The captains of the oil industry were among the most successful entrepreneurs of any century, reaping huge profits from oil, natural gas, and their byproducts and building business empires that soared to capitalism's heights. Oil even became a factor in some of the most complex geopolitical struggles in the last quarter of the 20th century, ones still playing out today.
Oil has touched all our lives in other ways as well. Transformed into petrochemicals, it is all around us, in just about every modern manufactured thing, from the clothes we wear and the medicines we take to the materials that make up our computers, countertops, toothbrushes, running shoes, car bumpers, grocery bags, flooring tiles, and on and on and on. Indeed, the products from petrochemicals have played as great a role in shaping the modern world as gasoline and fuel oils have in powering it.
It seems at first a chicken-and-egg sort of question: Which came first—the gas pump or the car pulling up to it? Gasoline was around before the invention of the internal combustion engine but for many years was considered a useless byproduct of the refining of crude oil to make kerosene, a standard fuel for lamps through much of the 19th century. Oil refining of the day—and into the first years of the 20th century—relied on a relatively simple distillation process that separated crude oil into portions, called fractions, of different hydrocarbon compounds (molecules consisting of varying arrangements of carbon and hydrogen atoms) with different boiling points. Heavier kerosene, with more carbon atoms per molecule and a higher boiling point, was thus easily separated from lighter gasoline, with fewer atoms and a lower boiling point, as well as from other hydrocarbon compounds and impurities in the crude oil mix. Kerosene was the keeper; gasoline and other compounds as well as natural gas that was often found alongside oil deposits, were often just burned off.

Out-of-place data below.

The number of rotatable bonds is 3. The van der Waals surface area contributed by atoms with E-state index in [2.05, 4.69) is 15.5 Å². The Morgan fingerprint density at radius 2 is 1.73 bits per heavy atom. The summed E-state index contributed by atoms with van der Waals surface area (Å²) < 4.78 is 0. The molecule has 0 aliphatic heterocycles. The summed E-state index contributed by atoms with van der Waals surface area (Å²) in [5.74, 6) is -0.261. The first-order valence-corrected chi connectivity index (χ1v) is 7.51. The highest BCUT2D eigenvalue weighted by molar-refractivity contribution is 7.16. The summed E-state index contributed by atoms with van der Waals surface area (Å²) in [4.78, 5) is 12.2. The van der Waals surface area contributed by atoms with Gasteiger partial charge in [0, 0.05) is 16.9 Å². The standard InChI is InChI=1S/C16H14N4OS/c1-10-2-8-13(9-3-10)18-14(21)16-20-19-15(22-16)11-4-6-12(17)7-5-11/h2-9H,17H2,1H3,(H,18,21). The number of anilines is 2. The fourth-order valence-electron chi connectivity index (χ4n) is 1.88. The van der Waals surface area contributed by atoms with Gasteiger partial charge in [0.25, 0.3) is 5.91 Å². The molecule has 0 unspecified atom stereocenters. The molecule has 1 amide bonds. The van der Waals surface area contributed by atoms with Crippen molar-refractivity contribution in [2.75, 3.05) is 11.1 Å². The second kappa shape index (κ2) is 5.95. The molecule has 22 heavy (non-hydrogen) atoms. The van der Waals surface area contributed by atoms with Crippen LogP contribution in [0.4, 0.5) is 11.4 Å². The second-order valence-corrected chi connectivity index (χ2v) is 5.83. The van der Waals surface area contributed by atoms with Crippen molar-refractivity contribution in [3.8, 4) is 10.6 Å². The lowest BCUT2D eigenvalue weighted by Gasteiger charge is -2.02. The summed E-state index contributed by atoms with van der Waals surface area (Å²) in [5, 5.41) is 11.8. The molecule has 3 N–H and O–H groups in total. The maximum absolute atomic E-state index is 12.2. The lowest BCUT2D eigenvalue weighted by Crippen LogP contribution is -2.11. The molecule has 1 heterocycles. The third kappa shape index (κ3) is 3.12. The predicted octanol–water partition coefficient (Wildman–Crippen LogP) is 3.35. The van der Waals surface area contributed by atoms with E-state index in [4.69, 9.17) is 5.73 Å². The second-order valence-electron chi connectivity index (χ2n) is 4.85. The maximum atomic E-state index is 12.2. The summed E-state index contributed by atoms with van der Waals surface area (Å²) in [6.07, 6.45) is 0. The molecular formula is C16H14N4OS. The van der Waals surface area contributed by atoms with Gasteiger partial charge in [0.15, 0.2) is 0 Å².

Then in the first 2 decades of the 20th century horseless carriages in increasing droves came looking for fuel. Researchers had found early on that the internal combustion engine ran best on light fuels like gasoline but distillation refining just didn't produce enough of it—only about 20 percent gasoline from a given amount of crude petroleum. Even as oil prospectors extended the range of productive wells from Pennsylvania through Indiana and into the vast oil fields of Oklahoma and Texas, the inherent inefficiency of the existing refining process was almost threatening to hold back the automotive industry with gasoline shortages.
The problem was solved by a pair of chemical engineers at Standard Oil of Indiana—company vice president William Burton and Robert Humphreys, head of the lab at the Whiting refinery, the world's largest at the time. Burton and Humphreys had tried and failed to extract more gasoline from crude by adding chemical catalysts, but then Burton had an idea and directed Humphreys to add pressure to the standard heating process used in distillation. Under both heat and pressure, it turned out that heavier molecules of kerosene, with up to 16 carbon atoms per molecule, "cracked" into lighter molecules such as those of gasoline, with 4 to 12 carbons per molecule, Thermal cracking, as the process came to be called, doubled the efficiency of refining, yielding 40 percent gasoline. Burton was issued a patent for the process in 1913, and soon the pumps were keeping pace with the ever-increasing automobile demand.
In the next decades other chemical engineers improved the refining process even further. In the 1920s Charles Kettering and Thomas Midgley, who would later develop Freon (see Air Conditioning and Refrigeration), discovered that adding a form of lead to gasoline made it burn smoothly, preventing the unwanted detonations that caused engine knocking. Tetraethyl lead was a standard ingredient of almost all gasolines until the 1970s, when environmental concerns led to the development of efficiently burning gasolines that didn't require lead. Another major breakthrough was catalytic cracking, the challenge that had escaped Burton and Humphreys. In the 1930s a Frenchman named Eugene Houdry perfected a process using certain silica and alumina-based catalysts that produced even more gasoline through cracking and didn't require high pressure. In addition, catalytic cracking produced forms of gasoline that burned more efficiently.